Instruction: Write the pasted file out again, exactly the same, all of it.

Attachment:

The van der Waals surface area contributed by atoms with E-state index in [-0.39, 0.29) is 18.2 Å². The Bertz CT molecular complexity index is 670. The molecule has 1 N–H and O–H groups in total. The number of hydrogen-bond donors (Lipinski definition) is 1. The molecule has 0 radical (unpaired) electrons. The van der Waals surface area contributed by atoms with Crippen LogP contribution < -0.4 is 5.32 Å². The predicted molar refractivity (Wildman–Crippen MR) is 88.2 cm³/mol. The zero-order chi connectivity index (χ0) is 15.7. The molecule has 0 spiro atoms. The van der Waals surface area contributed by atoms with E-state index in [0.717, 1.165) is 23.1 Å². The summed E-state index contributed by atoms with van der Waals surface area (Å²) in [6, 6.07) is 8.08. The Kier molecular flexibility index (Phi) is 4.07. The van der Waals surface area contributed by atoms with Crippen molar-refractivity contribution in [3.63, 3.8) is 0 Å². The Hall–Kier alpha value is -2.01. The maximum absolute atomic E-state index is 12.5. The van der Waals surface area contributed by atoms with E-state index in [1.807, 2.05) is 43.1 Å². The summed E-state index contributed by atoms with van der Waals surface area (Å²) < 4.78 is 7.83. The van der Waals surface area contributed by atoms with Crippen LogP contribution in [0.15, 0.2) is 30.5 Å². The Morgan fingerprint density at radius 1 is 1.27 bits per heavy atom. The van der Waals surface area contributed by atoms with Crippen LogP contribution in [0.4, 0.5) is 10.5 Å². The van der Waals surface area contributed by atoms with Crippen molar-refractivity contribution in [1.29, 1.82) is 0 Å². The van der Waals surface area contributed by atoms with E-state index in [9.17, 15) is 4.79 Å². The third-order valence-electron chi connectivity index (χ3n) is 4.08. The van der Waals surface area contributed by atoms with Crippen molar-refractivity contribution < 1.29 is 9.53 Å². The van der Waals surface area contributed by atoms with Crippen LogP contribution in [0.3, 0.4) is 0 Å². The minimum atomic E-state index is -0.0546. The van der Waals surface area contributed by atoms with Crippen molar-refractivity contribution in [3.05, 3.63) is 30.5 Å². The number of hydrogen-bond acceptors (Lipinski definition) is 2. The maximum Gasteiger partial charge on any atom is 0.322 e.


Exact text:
The van der Waals surface area contributed by atoms with E-state index in [-0.39, 0.29) is 18.2 Å². The Bertz CT molecular complexity index is 670. The molecule has 1 N–H and O–H groups in total. The number of hydrogen-bond donors (Lipinski definition) is 1. The molecule has 0 radical (unpaired) electrons. The van der Waals surface area contributed by atoms with Crippen LogP contribution < -0.4 is 5.32 Å². The predicted molar refractivity (Wildman–Crippen MR) is 88.2 cm³/mol. The zero-order chi connectivity index (χ0) is 15.7. The molecule has 0 spiro atoms. The van der Waals surface area contributed by atoms with E-state index in [0.717, 1.165) is 23.1 Å². The summed E-state index contributed by atoms with van der Waals surface area (Å²) in [6, 6.07) is 8.08. The Kier molecular flexibility index (Phi) is 4.07. The van der Waals surface area contributed by atoms with Crippen molar-refractivity contribution in [3.63, 3.8) is 0 Å². The Hall–Kier alpha value is -2.01. The maximum absolute atomic E-state index is 12.5. The van der Waals surface area contributed by atoms with E-state index in [1.807, 2.05) is 43.1 Å². The summed E-state index contributed by atoms with van der Waals surface area (Å²) < 4.78 is 7.83. The van der Waals surface area contributed by atoms with Crippen LogP contribution in [0.15, 0.2) is 30.5 Å². The Morgan fingerprint density at radius 1 is 1.27 bits per heavy atom. The van der Waals surface area contributed by atoms with Crippen LogP contribution in [0.4, 0.5) is 10.5 Å². The van der Waals surface area contributed by atoms with Crippen molar-refractivity contribution in [1.29, 1.82) is 0 Å². The van der Waals surface area contributed by atoms with E-state index in [9.17, 15) is 4.79 Å². The third-order valence-electron chi connectivity index (χ3n) is 4.08. The van der Waals surface area contributed by atoms with Crippen molar-refractivity contribution < 1.29 is 9.53 Å². The van der Waals surface area contributed by atoms with Crippen LogP contribution in [0.3, 0.4) is 0 Å². The minimum atomic E-state index is -0.0546. The van der Waals surface area contributed by atoms with Crippen molar-refractivity contribution in [3.05, 3.63) is 30.5 Å². The number of hydrogen-bond acceptors (Lipinski definition) is 2. The maximum Gasteiger partial charge on any atom is 0.322 e.